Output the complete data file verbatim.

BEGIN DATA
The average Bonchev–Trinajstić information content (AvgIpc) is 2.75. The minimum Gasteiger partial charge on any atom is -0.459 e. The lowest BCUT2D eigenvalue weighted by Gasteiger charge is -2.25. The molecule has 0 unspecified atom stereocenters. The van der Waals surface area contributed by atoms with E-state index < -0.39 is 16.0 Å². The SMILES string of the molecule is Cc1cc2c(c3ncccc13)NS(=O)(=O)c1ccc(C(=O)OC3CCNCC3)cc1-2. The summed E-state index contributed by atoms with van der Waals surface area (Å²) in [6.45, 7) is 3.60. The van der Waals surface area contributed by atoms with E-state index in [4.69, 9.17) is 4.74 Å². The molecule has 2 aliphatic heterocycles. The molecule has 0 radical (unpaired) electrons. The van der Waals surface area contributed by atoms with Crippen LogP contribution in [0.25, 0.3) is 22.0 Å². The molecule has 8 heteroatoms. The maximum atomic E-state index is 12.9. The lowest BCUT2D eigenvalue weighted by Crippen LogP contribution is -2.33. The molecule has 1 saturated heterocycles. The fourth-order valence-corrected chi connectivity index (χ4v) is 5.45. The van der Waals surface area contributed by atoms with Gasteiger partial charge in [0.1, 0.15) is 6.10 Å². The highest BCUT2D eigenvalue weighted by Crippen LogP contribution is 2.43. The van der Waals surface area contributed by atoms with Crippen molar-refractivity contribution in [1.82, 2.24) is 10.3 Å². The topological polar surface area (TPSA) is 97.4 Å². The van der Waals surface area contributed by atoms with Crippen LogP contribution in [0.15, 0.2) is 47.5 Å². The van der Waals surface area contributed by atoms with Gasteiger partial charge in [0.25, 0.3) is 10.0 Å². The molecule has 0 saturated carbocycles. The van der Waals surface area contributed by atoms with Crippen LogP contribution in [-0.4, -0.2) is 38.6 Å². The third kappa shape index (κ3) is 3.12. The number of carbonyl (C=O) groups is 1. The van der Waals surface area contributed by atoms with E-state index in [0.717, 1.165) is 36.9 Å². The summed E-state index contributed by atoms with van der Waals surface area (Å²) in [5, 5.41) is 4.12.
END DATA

The average Bonchev–Trinajstić information content (AvgIpc) is 2.75. The minimum Gasteiger partial charge on any atom is -0.459 e. The lowest BCUT2D eigenvalue weighted by Gasteiger charge is -2.25. The molecule has 0 unspecified atom stereocenters. The van der Waals surface area contributed by atoms with E-state index < -0.39 is 16.0 Å². The SMILES string of the molecule is Cc1cc2c(c3ncccc13)NS(=O)(=O)c1ccc(C(=O)OC3CCNCC3)cc1-2. The summed E-state index contributed by atoms with van der Waals surface area (Å²) in [6.45, 7) is 3.60. The van der Waals surface area contributed by atoms with E-state index in [4.69, 9.17) is 4.74 Å². The molecule has 2 aliphatic heterocycles. The molecule has 0 radical (unpaired) electrons. The van der Waals surface area contributed by atoms with Crippen LogP contribution in [0.25, 0.3) is 22.0 Å². The molecule has 8 heteroatoms. The maximum atomic E-state index is 12.9. The lowest BCUT2D eigenvalue weighted by Crippen LogP contribution is -2.33. The molecule has 1 saturated heterocycles. The fourth-order valence-corrected chi connectivity index (χ4v) is 5.45. The van der Waals surface area contributed by atoms with Gasteiger partial charge in [0.1, 0.15) is 6.10 Å². The highest BCUT2D eigenvalue weighted by Crippen LogP contribution is 2.43. The van der Waals surface area contributed by atoms with Crippen molar-refractivity contribution in [1.82, 2.24) is 10.3 Å². The topological polar surface area (TPSA) is 97.4 Å². The van der Waals surface area contributed by atoms with Crippen LogP contribution in [0.15, 0.2) is 47.5 Å². The van der Waals surface area contributed by atoms with Gasteiger partial charge in [0.25, 0.3) is 10.0 Å². The molecule has 0 saturated carbocycles. The van der Waals surface area contributed by atoms with Crippen LogP contribution in [-0.4, -0.2) is 38.6 Å². The third kappa shape index (κ3) is 3.12. The number of carbonyl (C=O) groups is 1. The van der Waals surface area contributed by atoms with E-state index in [0.717, 1.165) is 36.9 Å². The summed E-state index contributed by atoms with van der Waals surface area (Å²) in [5, 5.41) is 4.12.